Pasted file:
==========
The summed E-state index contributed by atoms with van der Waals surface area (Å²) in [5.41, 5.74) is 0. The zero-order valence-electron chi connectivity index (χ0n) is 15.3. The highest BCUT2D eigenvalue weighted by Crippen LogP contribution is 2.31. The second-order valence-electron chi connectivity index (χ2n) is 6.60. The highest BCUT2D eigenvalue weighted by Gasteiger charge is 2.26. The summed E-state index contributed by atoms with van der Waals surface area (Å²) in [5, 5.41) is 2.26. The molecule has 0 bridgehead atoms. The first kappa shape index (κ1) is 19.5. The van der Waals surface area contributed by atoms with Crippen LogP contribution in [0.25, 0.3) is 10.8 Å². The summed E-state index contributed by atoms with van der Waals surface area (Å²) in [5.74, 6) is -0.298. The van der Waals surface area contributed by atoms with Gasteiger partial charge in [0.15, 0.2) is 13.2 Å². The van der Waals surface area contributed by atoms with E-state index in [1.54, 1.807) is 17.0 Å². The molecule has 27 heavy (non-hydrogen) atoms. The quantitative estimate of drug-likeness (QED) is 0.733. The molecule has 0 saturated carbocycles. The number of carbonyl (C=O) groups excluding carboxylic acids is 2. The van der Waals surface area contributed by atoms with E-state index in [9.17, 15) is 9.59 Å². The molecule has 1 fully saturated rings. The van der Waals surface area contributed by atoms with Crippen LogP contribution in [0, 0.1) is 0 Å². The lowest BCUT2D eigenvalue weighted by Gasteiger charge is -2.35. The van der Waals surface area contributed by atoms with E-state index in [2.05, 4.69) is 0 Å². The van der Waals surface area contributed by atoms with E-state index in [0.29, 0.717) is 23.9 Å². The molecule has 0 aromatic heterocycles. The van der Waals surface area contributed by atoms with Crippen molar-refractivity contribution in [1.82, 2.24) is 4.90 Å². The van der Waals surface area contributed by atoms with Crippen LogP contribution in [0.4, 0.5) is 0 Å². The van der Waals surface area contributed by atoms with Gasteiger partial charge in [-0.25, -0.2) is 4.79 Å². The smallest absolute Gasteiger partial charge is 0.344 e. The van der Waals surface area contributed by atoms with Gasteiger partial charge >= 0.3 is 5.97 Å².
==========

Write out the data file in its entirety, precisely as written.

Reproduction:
The summed E-state index contributed by atoms with van der Waals surface area (Å²) in [5.41, 5.74) is 0. The zero-order valence-electron chi connectivity index (χ0n) is 15.3. The highest BCUT2D eigenvalue weighted by Crippen LogP contribution is 2.31. The second-order valence-electron chi connectivity index (χ2n) is 6.60. The highest BCUT2D eigenvalue weighted by Gasteiger charge is 2.26. The summed E-state index contributed by atoms with van der Waals surface area (Å²) in [5, 5.41) is 2.26. The molecule has 0 bridgehead atoms. The first kappa shape index (κ1) is 19.5. The van der Waals surface area contributed by atoms with Crippen LogP contribution in [0.25, 0.3) is 10.8 Å². The summed E-state index contributed by atoms with van der Waals surface area (Å²) in [5.74, 6) is -0.298. The van der Waals surface area contributed by atoms with Gasteiger partial charge in [0.15, 0.2) is 13.2 Å². The van der Waals surface area contributed by atoms with E-state index in [1.54, 1.807) is 17.0 Å². The molecule has 27 heavy (non-hydrogen) atoms. The quantitative estimate of drug-likeness (QED) is 0.733. The molecule has 0 saturated carbocycles. The number of carbonyl (C=O) groups excluding carboxylic acids is 2. The van der Waals surface area contributed by atoms with E-state index in [9.17, 15) is 9.59 Å². The molecule has 1 fully saturated rings. The van der Waals surface area contributed by atoms with Crippen LogP contribution in [0, 0.1) is 0 Å². The lowest BCUT2D eigenvalue weighted by Gasteiger charge is -2.35. The van der Waals surface area contributed by atoms with E-state index in [2.05, 4.69) is 0 Å². The van der Waals surface area contributed by atoms with E-state index in [0.29, 0.717) is 23.9 Å². The molecule has 0 aromatic heterocycles. The van der Waals surface area contributed by atoms with Crippen molar-refractivity contribution in [1.82, 2.24) is 4.90 Å². The van der Waals surface area contributed by atoms with Crippen LogP contribution in [0.4, 0.5) is 0 Å². The van der Waals surface area contributed by atoms with Gasteiger partial charge in [-0.25, -0.2) is 4.79 Å². The smallest absolute Gasteiger partial charge is 0.344 e. The van der Waals surface area contributed by atoms with Gasteiger partial charge >= 0.3 is 5.97 Å².